Did you see this lovely story of a father and daughter who were recently baptized together in a Virginia jail? Remarkable thing. Unbeknownst to each other, both were serving time on drug charges and joined the men’s and women’s Bible studies respectively. Eight women and three men made the choice to be baptized on the same day. That was when someone put the pieces together and realized the father and daughter were, indeed, father and daughter. The girl is pregnant too.
There are the usual conspicuously absent suspects, of course: the daughter’s mother, the father of her baby. They do seem to be making the best of it though. And they seem oddly happy. The whole thing seems quite uncomplicated for them. They found God, you see. Because they went to Bible study, and they felt bad. Now they want to wash the “bad stuff” away by getting baptized, so they can start over.
You don’t want to be rude, but you’re half tempted to ask: “Where is this ‘bad stuff’ that you want to ‘wash it away’? Exactly? Precisely? Can you point to where?” You resist the urge though. Best to be kind with the sort of simple people who think taking a dip in a portable pool in a hot prison gymnasium means something. Best to be gentle.
Really though, shouldn’t we tell them? Shouldn’t we tell them it’s just a pool? Shouldn’t we tell them it’s just water? Just so many molecules of H20, adding so many ounces of extra weight to their clothing?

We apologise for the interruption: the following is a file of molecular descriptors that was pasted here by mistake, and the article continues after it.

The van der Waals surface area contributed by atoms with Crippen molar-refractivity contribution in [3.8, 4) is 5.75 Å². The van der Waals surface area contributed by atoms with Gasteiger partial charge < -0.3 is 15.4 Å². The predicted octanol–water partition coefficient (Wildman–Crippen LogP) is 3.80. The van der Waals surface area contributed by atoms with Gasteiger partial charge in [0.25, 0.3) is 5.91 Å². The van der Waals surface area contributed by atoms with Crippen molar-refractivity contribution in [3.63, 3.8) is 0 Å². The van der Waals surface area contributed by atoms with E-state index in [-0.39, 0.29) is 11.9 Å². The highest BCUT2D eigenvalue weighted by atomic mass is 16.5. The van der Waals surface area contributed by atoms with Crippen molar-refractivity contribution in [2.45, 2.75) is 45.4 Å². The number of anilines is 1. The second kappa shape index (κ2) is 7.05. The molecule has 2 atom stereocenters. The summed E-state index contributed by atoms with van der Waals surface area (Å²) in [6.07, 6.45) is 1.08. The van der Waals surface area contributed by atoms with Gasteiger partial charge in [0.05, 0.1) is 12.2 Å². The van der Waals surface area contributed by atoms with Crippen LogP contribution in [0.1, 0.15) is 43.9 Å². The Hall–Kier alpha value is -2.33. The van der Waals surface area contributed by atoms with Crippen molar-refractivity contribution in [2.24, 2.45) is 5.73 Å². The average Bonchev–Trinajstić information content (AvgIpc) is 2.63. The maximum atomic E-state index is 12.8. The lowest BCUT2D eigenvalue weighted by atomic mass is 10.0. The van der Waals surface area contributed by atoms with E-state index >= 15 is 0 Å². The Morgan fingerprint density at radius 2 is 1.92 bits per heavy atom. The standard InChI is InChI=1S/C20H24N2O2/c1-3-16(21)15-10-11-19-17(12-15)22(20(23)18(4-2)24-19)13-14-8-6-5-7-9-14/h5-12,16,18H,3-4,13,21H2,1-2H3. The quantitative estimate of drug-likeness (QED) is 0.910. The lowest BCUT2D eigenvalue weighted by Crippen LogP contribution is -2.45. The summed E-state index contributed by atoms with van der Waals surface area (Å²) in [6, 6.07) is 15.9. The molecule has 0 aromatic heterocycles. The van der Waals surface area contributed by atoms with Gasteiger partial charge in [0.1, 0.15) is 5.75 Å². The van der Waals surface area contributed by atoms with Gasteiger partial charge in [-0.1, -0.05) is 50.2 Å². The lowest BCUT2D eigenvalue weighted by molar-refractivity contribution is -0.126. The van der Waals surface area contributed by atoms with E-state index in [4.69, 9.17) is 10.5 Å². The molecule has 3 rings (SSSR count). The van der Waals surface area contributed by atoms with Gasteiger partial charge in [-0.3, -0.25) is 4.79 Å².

But I suppose they would say this is where “God” comes in, isn’t it? “God” whom the father said he could “feel” while he was in Bible study. “God” who washes away “the old me.” “God” who will help them sort themselves out when they get out of jail.
Now probably isn’t a good time to tell them they really have to do all the work themselves, and they should manage expectations accordingly. Probably a fruitless endeavor to try to explain there’s no such thing as “old you” or “new you” either. They can’t understand these things are just words, just little phrases, little hooks to hang a life on.
That girl seems quite determined to have her child too. One wonders if she’s been told she has options. Someone ought to educate her, poor thing.
No matter though. Let her have her child and her ritual both. Let father and daughter have their pool, their holy water, their holy God, if it gives them solace. If it gives them peace. If it gives them purpose, or at least the illusion thereof.
It’s a lovely story, after all. Who doesn’t love a lovely story? Just like that other lovely story about the lovely man who said lovely things, until they killed him. But some people said he rose again. Poor people. Poor, simple people.
Well, it took us long enough, but at least we did see through it all, in the end. At least some of us did. Some still think they can see things. Whatever they’re on about, I’m sure I don’t know.